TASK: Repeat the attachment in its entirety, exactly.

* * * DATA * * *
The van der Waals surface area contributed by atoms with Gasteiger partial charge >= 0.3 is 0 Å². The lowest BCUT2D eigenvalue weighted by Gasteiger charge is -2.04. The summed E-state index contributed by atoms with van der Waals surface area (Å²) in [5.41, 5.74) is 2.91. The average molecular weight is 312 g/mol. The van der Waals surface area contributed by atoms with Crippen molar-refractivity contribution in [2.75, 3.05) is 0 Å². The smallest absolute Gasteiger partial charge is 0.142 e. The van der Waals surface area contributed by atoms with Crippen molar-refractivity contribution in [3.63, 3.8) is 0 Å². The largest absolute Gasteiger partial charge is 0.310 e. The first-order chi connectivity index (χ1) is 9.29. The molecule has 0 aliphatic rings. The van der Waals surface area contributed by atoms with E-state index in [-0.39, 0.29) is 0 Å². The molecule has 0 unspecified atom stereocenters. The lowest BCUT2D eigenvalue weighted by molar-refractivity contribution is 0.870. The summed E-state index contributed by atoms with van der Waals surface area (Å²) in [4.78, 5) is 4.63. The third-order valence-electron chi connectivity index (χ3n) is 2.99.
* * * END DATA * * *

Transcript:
The van der Waals surface area contributed by atoms with Gasteiger partial charge >= 0.3 is 0 Å². The lowest BCUT2D eigenvalue weighted by Gasteiger charge is -2.04. The summed E-state index contributed by atoms with van der Waals surface area (Å²) in [5.41, 5.74) is 2.91. The average molecular weight is 312 g/mol. The van der Waals surface area contributed by atoms with Crippen molar-refractivity contribution in [2.75, 3.05) is 0 Å². The smallest absolute Gasteiger partial charge is 0.142 e. The van der Waals surface area contributed by atoms with Crippen molar-refractivity contribution in [3.63, 3.8) is 0 Å². The largest absolute Gasteiger partial charge is 0.310 e. The first-order chi connectivity index (χ1) is 9.29. The molecule has 0 aliphatic rings. The van der Waals surface area contributed by atoms with E-state index in [-0.39, 0.29) is 0 Å². The molecule has 0 unspecified atom stereocenters. The lowest BCUT2D eigenvalue weighted by molar-refractivity contribution is 0.870. The summed E-state index contributed by atoms with van der Waals surface area (Å²) in [4.78, 5) is 4.63. The third-order valence-electron chi connectivity index (χ3n) is 2.99.